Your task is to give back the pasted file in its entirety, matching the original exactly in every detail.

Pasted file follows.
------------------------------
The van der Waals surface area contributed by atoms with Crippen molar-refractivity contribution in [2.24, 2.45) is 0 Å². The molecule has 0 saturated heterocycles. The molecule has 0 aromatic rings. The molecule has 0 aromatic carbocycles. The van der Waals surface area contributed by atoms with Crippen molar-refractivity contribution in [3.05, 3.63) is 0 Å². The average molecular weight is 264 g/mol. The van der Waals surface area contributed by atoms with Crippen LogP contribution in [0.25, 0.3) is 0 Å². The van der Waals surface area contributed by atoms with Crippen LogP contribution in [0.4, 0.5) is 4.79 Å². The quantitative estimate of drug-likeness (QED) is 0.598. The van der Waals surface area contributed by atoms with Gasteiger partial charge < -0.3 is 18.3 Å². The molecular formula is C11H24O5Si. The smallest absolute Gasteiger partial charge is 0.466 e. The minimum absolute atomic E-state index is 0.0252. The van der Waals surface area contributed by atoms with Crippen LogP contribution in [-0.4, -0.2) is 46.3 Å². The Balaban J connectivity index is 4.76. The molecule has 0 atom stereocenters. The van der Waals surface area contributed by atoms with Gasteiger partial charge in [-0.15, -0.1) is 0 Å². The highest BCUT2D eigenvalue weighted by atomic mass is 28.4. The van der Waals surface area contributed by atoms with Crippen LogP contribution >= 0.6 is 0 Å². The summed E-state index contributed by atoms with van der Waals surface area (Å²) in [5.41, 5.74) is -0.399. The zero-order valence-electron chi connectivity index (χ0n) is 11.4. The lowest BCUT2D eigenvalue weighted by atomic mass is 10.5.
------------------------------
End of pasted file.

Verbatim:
The van der Waals surface area contributed by atoms with Crippen molar-refractivity contribution in [2.24, 2.45) is 0 Å². The molecule has 0 saturated heterocycles. The molecule has 0 aromatic rings. The molecule has 0 aromatic carbocycles. The van der Waals surface area contributed by atoms with Crippen molar-refractivity contribution in [3.05, 3.63) is 0 Å². The average molecular weight is 264 g/mol. The van der Waals surface area contributed by atoms with Crippen LogP contribution in [0.25, 0.3) is 0 Å². The van der Waals surface area contributed by atoms with Crippen LogP contribution in [0.4, 0.5) is 4.79 Å². The quantitative estimate of drug-likeness (QED) is 0.598. The van der Waals surface area contributed by atoms with Gasteiger partial charge < -0.3 is 18.3 Å². The molecular formula is C11H24O5Si. The smallest absolute Gasteiger partial charge is 0.466 e. The minimum absolute atomic E-state index is 0.0252. The van der Waals surface area contributed by atoms with Crippen LogP contribution in [-0.4, -0.2) is 46.3 Å². The Balaban J connectivity index is 4.76. The molecule has 0 atom stereocenters. The van der Waals surface area contributed by atoms with Gasteiger partial charge in [-0.15, -0.1) is 0 Å². The highest BCUT2D eigenvalue weighted by atomic mass is 28.4. The van der Waals surface area contributed by atoms with Crippen LogP contribution >= 0.6 is 0 Å². The summed E-state index contributed by atoms with van der Waals surface area (Å²) in [5.41, 5.74) is -0.399. The zero-order valence-electron chi connectivity index (χ0n) is 11.4. The lowest BCUT2D eigenvalue weighted by atomic mass is 10.5.